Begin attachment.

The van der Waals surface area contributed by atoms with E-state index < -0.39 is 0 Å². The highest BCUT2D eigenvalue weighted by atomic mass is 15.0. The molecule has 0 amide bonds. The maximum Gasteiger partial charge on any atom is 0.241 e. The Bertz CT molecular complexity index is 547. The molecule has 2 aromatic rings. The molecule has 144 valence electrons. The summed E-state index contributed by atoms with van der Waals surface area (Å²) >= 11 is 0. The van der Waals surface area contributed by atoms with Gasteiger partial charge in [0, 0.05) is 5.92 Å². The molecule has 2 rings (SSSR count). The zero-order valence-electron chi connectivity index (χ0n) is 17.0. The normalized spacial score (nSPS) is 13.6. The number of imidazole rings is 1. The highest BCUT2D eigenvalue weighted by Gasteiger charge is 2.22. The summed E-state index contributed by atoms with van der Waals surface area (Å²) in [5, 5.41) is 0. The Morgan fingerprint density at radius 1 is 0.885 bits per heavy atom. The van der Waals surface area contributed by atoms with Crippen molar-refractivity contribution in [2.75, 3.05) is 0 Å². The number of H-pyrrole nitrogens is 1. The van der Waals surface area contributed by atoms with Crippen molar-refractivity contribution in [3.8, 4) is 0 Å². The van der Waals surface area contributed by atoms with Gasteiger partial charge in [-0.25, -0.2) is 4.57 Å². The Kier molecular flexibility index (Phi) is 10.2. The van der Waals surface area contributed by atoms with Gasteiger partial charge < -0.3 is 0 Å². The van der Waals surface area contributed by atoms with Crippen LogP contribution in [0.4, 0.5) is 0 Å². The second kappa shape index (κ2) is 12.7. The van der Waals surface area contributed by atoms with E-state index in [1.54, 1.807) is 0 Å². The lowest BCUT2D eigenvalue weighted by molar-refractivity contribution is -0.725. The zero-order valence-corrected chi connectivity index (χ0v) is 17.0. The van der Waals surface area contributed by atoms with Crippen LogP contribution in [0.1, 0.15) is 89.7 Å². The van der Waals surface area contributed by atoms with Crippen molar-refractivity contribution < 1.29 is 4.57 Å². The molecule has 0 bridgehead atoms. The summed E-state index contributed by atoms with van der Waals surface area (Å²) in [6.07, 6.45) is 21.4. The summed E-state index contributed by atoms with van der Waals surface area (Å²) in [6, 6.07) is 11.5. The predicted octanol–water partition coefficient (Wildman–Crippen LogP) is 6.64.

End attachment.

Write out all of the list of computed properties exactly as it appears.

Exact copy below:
The van der Waals surface area contributed by atoms with E-state index < -0.39 is 0 Å². The highest BCUT2D eigenvalue weighted by atomic mass is 15.0. The molecule has 0 amide bonds. The maximum Gasteiger partial charge on any atom is 0.241 e. The Bertz CT molecular complexity index is 547. The molecule has 2 aromatic rings. The molecule has 144 valence electrons. The summed E-state index contributed by atoms with van der Waals surface area (Å²) >= 11 is 0. The van der Waals surface area contributed by atoms with Gasteiger partial charge in [0, 0.05) is 5.92 Å². The molecule has 2 rings (SSSR count). The zero-order valence-electron chi connectivity index (χ0n) is 17.0. The normalized spacial score (nSPS) is 13.6. The number of imidazole rings is 1. The highest BCUT2D eigenvalue weighted by Gasteiger charge is 2.22. The summed E-state index contributed by atoms with van der Waals surface area (Å²) in [5, 5.41) is 0. The Morgan fingerprint density at radius 1 is 0.885 bits per heavy atom. The van der Waals surface area contributed by atoms with Crippen molar-refractivity contribution in [2.75, 3.05) is 0 Å². The number of H-pyrrole nitrogens is 1. The van der Waals surface area contributed by atoms with Crippen molar-refractivity contribution in [3.8, 4) is 0 Å². The van der Waals surface area contributed by atoms with Gasteiger partial charge in [-0.25, -0.2) is 4.57 Å². The Kier molecular flexibility index (Phi) is 10.2. The van der Waals surface area contributed by atoms with Gasteiger partial charge < -0.3 is 0 Å². The van der Waals surface area contributed by atoms with Crippen LogP contribution in [0.4, 0.5) is 0 Å². The second kappa shape index (κ2) is 12.7. The van der Waals surface area contributed by atoms with E-state index in [1.54, 1.807) is 0 Å². The lowest BCUT2D eigenvalue weighted by molar-refractivity contribution is -0.725. The zero-order valence-corrected chi connectivity index (χ0v) is 17.0. The van der Waals surface area contributed by atoms with Crippen LogP contribution in [0.1, 0.15) is 89.7 Å². The van der Waals surface area contributed by atoms with Crippen molar-refractivity contribution < 1.29 is 4.57 Å². The molecule has 0 bridgehead atoms. The summed E-state index contributed by atoms with van der Waals surface area (Å²) in [6.07, 6.45) is 21.4. The summed E-state index contributed by atoms with van der Waals surface area (Å²) in [6, 6.07) is 11.5. The predicted octanol–water partition coefficient (Wildman–Crippen LogP) is 6.64.